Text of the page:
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Issue 28 – Book Reviews

Questions of identity are central to Inroads 28. Political scientists Keith Banting, Richard Johnston, Will Kymlicka and Stuart Soroka ask whether diversity and multicultural policies can coexist with support for redistribution toward the poor and vulnerable groups. Their answer is a qualified yes. Linguistic identity underlies Charles Castonguay’s article about the relative vitality of French and English in Quebec and Ontario. Carefully analyzing 2001 and 2006 census data, he shows that French is losing ground in both provinces. Questions of identity play out in a different arena in an excerpt from Sharbari Ahmed’s novel-in-progress, Bombay Duck, which is set in Calcutta in the 1940s and brings the reader inside the communal violence that tore Calcutta apart in 1946.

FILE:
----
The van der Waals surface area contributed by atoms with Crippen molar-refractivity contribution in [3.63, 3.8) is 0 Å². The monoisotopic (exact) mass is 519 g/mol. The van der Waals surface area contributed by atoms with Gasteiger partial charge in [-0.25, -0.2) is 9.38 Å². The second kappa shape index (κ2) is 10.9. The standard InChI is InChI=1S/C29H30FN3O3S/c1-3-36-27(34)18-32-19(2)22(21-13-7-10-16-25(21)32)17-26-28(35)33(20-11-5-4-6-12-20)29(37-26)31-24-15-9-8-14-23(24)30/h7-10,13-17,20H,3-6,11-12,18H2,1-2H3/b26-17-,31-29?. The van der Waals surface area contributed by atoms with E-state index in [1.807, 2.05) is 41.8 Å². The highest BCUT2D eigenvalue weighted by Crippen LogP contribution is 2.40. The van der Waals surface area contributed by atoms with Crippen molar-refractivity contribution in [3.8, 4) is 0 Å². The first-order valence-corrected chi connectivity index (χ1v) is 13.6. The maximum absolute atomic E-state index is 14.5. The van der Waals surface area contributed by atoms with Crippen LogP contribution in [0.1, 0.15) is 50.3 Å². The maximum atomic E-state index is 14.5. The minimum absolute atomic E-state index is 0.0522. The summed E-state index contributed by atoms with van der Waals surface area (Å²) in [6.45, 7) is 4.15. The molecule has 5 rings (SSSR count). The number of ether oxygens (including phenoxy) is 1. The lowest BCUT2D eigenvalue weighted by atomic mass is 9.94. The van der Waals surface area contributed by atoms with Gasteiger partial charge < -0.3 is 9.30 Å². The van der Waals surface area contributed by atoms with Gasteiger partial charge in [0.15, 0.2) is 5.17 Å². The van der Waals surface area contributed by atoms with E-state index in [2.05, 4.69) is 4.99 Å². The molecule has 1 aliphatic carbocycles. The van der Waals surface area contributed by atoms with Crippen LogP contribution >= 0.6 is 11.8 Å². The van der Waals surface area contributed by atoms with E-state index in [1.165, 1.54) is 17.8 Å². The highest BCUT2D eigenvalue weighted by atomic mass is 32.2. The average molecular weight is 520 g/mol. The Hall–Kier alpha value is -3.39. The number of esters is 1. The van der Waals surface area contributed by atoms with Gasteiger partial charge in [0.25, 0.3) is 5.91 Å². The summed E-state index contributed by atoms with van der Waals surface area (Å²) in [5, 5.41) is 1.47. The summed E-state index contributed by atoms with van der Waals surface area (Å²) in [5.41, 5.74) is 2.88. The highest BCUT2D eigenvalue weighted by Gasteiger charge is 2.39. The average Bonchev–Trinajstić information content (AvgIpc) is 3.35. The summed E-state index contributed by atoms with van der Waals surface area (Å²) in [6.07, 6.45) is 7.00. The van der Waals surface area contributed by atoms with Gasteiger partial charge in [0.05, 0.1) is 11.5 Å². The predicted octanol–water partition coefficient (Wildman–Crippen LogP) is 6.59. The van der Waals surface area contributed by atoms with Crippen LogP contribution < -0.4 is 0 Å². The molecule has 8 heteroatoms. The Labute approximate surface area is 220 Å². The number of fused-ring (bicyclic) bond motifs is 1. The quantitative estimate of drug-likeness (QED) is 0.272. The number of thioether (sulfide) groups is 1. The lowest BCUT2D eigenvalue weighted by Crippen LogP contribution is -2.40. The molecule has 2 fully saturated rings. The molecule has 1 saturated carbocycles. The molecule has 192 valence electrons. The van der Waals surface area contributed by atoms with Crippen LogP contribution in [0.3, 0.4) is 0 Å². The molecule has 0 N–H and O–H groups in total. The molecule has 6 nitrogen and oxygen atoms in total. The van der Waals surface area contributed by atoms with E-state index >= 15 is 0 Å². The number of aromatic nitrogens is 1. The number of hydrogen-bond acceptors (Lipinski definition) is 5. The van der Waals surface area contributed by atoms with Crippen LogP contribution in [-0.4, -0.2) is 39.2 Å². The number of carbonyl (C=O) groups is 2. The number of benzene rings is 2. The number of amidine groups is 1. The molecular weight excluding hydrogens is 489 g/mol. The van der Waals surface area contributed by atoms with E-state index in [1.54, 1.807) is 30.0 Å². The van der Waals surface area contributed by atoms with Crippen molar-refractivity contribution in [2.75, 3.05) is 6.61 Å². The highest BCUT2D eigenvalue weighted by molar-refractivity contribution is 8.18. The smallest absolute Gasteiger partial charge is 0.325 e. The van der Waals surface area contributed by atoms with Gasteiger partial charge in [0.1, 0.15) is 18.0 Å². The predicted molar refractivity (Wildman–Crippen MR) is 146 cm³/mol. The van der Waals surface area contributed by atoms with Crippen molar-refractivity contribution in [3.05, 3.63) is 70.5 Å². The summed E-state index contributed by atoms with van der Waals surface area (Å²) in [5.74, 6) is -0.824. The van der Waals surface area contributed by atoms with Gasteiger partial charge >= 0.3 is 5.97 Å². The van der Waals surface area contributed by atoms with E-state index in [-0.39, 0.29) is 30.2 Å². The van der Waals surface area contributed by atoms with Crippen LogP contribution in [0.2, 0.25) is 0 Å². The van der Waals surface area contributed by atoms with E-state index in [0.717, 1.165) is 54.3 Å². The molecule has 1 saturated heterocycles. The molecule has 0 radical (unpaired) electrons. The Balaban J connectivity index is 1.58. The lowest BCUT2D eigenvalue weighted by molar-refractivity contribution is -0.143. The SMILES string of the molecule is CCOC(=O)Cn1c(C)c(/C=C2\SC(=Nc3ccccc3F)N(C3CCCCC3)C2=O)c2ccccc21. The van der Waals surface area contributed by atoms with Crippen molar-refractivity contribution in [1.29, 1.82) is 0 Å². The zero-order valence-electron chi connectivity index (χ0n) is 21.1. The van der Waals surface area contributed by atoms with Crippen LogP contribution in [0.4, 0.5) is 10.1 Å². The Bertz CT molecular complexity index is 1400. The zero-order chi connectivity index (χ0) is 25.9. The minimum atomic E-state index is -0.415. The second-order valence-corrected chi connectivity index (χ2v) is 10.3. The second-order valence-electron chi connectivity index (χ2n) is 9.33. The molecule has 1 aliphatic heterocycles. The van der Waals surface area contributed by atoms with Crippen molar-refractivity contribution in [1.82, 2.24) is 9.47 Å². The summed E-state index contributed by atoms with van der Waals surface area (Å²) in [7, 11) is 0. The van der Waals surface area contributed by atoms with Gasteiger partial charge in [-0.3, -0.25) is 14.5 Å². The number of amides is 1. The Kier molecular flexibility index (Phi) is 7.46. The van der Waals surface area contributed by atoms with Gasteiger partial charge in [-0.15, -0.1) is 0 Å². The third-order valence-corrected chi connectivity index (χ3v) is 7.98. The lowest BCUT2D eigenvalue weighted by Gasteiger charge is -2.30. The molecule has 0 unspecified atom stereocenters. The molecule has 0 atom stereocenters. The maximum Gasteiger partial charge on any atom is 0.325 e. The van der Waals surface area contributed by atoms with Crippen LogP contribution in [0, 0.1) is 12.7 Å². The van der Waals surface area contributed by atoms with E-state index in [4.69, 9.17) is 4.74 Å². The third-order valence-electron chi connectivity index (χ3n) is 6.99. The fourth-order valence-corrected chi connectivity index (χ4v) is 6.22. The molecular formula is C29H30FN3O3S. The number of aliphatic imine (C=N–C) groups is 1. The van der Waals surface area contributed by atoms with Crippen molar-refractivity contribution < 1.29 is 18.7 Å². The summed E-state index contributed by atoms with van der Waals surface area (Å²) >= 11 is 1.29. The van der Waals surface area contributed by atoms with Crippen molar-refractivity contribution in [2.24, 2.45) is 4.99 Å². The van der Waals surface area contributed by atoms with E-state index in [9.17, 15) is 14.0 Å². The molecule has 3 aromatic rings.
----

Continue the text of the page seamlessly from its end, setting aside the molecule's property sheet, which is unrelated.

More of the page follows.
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hatedman

Most hated man or essential fixer? Two accounts of Thomas Cromwell and the uses of power

In a world where ideologues like Thomas More are prized for standing on principle there is need for the fixers like Cromwell, without whom the machinery of state would grind to a halt. [From Inroads 28, 2011]
by Susan Altschul